In-Depth Kenshi Guide on Base Building - Gamer Of Passion (2024)

This guide is a continuation of one big guide. Find the first part over here.

The meat of this guide will be in the following in-depth sections that chart each of the following sections below:

Contents hide

1. Early Money-Making Strategies

2. Settlement Location

3. Base Layout

4. Killzones

5. Farming and Food

6. Autohauling

7. Faction Economy Strategies

8. Race Breakdowns

9. Role Selection and Job Rankings

10. Arming and Equipping your Squaddies

11. War Party and Fighter Training

12. Advanced Research and Loot

Conclusion, Misc Tips, Notes on Mods

I will be continuing to add new sections and content. If you have anything you want me to discuss in more detail, please feel free to leave a comment. This will give me a better idea of what needs to be expanded on and what players are looking for.

1. Early Money-Making Strategies

Beginning Stage Income Sources:
Before you’ve set up your base, you will need to be making money. While this section is primarily focused on building your faction economy, I will provide a few strats for making money before you’ve settled down (some of which are discussed in the roadmap, above).

(1) Mining Ore
In the initial stages of the game you want to find a safe location where you can mine and autohaul resources back into town. Preferably copper, as it sells for twice the price, but iron can work as well especially if its safe.

  • Hub, the initial town for lone wanderers, usually spawns an iron vein within the actual walls of the city which is exceptionally safe.
  • If you followed my roadmap, you will ALWAYS want to have some guys working on this as it trains their labor skills which will be useful later on, and is the safest source of income.
  • Remember to stealth your miners, as this will significantly cut down on the amount they get attacked and does not appear to slow their ability to mine (only to carry goods) – which isn’t a big deal if the storage is next to the vein.
  • I’ve discussed strats for autohauling and mining throughout this guide, particularly in the faction economy and autohaul sections, so please look at those for specific ideas about storage locations (either in town or adjacent to the vein).

(2) Scavenging and Bounties
This primarily involves using town guards or in some cases mercs, as your fighting force. There are a number of different strategies that this can involve.In my roadmap, I discussed pulling enemies to the guards in Squin. These will usually not involve individuals who carry bounties (although in some cases it will). You should focus on looting downed foes for their weapons and armor, and once your squad is equipped with the basic loot, you can start selling extras.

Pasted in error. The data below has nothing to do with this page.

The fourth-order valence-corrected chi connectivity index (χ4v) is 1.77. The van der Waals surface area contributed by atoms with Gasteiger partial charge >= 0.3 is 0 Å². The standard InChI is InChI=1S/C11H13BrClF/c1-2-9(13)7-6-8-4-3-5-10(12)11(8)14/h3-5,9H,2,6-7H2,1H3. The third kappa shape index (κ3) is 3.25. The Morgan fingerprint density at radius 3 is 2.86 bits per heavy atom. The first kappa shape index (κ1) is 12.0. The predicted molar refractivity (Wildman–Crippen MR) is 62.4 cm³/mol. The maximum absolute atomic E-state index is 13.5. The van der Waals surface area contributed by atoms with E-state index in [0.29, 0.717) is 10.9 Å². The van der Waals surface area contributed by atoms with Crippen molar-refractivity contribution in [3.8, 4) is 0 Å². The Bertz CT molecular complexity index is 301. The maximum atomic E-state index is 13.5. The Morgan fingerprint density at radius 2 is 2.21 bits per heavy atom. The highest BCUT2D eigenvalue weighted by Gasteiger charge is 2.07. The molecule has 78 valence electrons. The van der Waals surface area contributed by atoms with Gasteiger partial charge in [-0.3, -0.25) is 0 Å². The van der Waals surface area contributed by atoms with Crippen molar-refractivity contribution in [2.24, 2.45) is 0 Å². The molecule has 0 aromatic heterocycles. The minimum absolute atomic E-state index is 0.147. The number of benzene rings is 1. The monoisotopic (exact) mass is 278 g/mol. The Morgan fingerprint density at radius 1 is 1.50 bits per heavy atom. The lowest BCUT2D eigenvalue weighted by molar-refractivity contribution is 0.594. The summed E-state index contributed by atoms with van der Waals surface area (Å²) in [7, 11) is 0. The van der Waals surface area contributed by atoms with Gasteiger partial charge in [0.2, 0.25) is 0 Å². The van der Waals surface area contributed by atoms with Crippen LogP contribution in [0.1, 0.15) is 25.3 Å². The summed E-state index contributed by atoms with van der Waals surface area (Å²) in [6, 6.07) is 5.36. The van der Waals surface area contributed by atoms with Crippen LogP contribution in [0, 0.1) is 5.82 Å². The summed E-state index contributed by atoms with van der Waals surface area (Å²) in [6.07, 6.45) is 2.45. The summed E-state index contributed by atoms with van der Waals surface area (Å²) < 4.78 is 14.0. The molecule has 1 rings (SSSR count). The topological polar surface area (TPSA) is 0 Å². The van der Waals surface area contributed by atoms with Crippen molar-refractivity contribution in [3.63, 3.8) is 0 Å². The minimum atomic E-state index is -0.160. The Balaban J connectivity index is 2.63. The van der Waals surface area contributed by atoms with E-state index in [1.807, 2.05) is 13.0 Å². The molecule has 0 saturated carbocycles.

Note – I personally stored most of the armor and equipment I looted here because I was focused on expanding my faction fairly quickly and wanted to have my guys set up with basic armor and weapons right away. You’ll need to balance the money you need with your desire to keep storage containers filled with enemy loot. Also remember that once you can craft, you’re basically never looking back at these items.

Bounty strategies, like theDust King stratreferenced above, are more dangerous but can provide an enormous early boost. The Dust King strat alone can net you upwards of 50k starting income.

A more dangerous but perhaps more long term lucrative strategy:Fog Prince Headhunting in Mongrel. The city of Mongrel is North West of Stack, in the center of the Fog Islands. The job itself is actually easier than getting mercs to take down the dust king, but it is far more difficult to get to so make sure your athletics are trained up, and you may want to get a fog mask. This was brought up on theKenshi Wiki, and involves looting the heads from Fog Princes who died attacking the city of Mongrel (which they frequently do). While you shouldn’t even consider attacking them yourself, relying on the gate guards similar to the strat discussed in Squin and selling their bounties can net you 6k per head, and most attacks involve 1-4 Fog Princes. You can spot them in the mass of fogmen, by looking for their distinct yellow blood. The downside to this strategy is that you’re going to want to keep your guy there while he waits for attacks to happen, and venturing outside the city itself is perilous. So you essentially lose one of your companions for mining purposes.

(3) Theft
After joining the Shinobi thieves (for 10k), characters can train themselves up in the art of lock picking, thievery and stealth. This can be an extremely gratifying way to make money before you’ve settled down with your settlement but it is NOT risk free.